Phil Vischer, creator of Veggie Tales, gives an account of why he thinks The Nativity Story bombed. Key quote:
No intrigue about the artistic vision, combined with no intrigue about the subject matter, leaves a movie with very little to stand on except, "Hey Christians! Please come see our movie about your savior! We made it just for you!" And that pitch, as Hollywood is about to learn, will only get you so far.
In some ways, this is another example of what we regularly see in politics. The leadership of the GOP is much better at coming up with policy proposals that evangelicals will accept. There's also such a clear sense of a lack of genuineness coming from many on the left who try to come off as religiously sensitive but just end up appearing religiously ignorant. Howard Dean and John Kerry don't come across as a genuine Christian to most evangelicals, but neither should Newt Gingrich or Rudy Giuliani. Most importantly, there's always the worry that evangelicals' concerns aren't at the heart of any candidate's views, and attempts to satisfy evangelicals will then just amount to vote-grabbing with no real concern for those issues.
I don't for a minute think we should vote for people based on their religious views. I'm not a big supporter of Mormon theology, but I think Mitt Romney might be the best choice for the GOP nomination for president for 2008. I couldn't do that if I voted based on theology. At the same time, I do think evangelical voters want someone who reflects their basic moral positions on certain issues. The question is which issues those should be.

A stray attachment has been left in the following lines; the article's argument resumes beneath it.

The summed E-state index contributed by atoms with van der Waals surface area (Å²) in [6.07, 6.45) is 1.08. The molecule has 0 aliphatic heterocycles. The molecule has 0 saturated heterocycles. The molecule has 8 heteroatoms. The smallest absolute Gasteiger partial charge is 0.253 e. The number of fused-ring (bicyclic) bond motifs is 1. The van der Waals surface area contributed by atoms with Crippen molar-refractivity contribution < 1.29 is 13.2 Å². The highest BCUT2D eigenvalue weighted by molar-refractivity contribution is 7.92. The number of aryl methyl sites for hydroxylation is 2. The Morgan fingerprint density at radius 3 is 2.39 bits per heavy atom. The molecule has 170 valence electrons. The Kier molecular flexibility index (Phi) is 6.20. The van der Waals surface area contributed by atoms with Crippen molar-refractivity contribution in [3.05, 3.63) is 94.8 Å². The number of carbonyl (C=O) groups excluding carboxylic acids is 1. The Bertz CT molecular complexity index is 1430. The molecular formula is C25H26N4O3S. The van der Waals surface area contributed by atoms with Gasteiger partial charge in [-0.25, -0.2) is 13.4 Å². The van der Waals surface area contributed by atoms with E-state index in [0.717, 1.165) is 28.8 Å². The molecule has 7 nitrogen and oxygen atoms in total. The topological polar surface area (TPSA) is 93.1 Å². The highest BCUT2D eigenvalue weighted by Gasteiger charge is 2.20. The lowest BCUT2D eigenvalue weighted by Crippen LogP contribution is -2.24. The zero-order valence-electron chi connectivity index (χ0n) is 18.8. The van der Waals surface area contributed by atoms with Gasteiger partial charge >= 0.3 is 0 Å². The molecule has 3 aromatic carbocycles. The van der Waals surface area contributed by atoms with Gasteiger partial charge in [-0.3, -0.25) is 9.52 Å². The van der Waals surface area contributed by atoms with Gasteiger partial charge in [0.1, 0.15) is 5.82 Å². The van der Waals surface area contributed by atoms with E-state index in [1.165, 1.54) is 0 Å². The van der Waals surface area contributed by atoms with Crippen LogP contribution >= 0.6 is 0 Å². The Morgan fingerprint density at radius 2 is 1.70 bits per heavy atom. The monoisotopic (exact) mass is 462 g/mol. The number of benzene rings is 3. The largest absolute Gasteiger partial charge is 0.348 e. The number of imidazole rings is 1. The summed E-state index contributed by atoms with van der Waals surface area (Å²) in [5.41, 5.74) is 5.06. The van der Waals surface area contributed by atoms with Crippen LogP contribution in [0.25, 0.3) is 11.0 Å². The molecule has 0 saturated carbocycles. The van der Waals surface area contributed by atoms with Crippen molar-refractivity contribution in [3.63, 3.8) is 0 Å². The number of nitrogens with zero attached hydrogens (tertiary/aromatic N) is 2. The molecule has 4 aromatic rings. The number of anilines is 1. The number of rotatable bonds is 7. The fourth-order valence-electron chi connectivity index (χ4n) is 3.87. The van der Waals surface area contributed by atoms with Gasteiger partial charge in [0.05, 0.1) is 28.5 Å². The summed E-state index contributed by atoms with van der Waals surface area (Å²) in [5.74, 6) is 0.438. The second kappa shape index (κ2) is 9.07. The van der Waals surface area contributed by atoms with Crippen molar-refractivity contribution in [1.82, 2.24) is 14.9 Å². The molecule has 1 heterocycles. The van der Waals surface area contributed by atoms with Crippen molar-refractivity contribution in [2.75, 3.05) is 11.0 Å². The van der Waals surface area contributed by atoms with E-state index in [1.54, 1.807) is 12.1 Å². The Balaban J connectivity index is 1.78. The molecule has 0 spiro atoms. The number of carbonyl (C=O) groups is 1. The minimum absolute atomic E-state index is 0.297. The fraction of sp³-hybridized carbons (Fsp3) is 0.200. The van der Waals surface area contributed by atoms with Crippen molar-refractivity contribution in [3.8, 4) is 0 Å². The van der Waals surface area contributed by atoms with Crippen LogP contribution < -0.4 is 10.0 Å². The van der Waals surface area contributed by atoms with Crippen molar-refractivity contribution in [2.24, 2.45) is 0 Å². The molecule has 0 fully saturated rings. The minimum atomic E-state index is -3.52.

I think abortion rightly belongs at the top of the list (including some related issues perhaps, though perhaps not all), but I think gay marriage doesn't come close to having the same importance. Most conservative evangelicals disagree with me on this, at least judging by their rhetoric about the whole of Western civilization standing or falling on this one issue. The select evangelical political leaders who have become known as the religious right have attracted the evangelical vote basically with those two issues. I really prefer not to have to vote for a pro-choice candidate if there is a pro-life candidate, at least for positions where it makes a difference. But sometimes the candidates don't differ all that much, and sometimes enough other issues will outweigh that (but it does take a lot of other very important issues to outweigh that for me).
I think what's happened since the 1980 presidential election is that politicians in the Republican party have developed a strategy for getting evangelical votes that has up to now largely worked well enough to continue it. Time will tell if 2006 is the transition to a new period or whether the evangelical vote will largely remain with the GOP. I suspect the latter, because abortion and gay marriage have become accepted as the values issues for evangelicals. But whether evangelicals will continue to support the Republican Party or not, I think it's become standardly accepted that evangelicals should. I think the GOP has come to rely on that. I also think many in the party have come to rely on evangelicals mainly just for the votes. This is so among closet secularists who talk the God talk but aren't serious about it in their daily lives and among pragmatists who have no interest in religion but agree with religious people on enough issues to give in on them enough to work as a team. I suspect many of the movers and shakers within the party are from these two groups.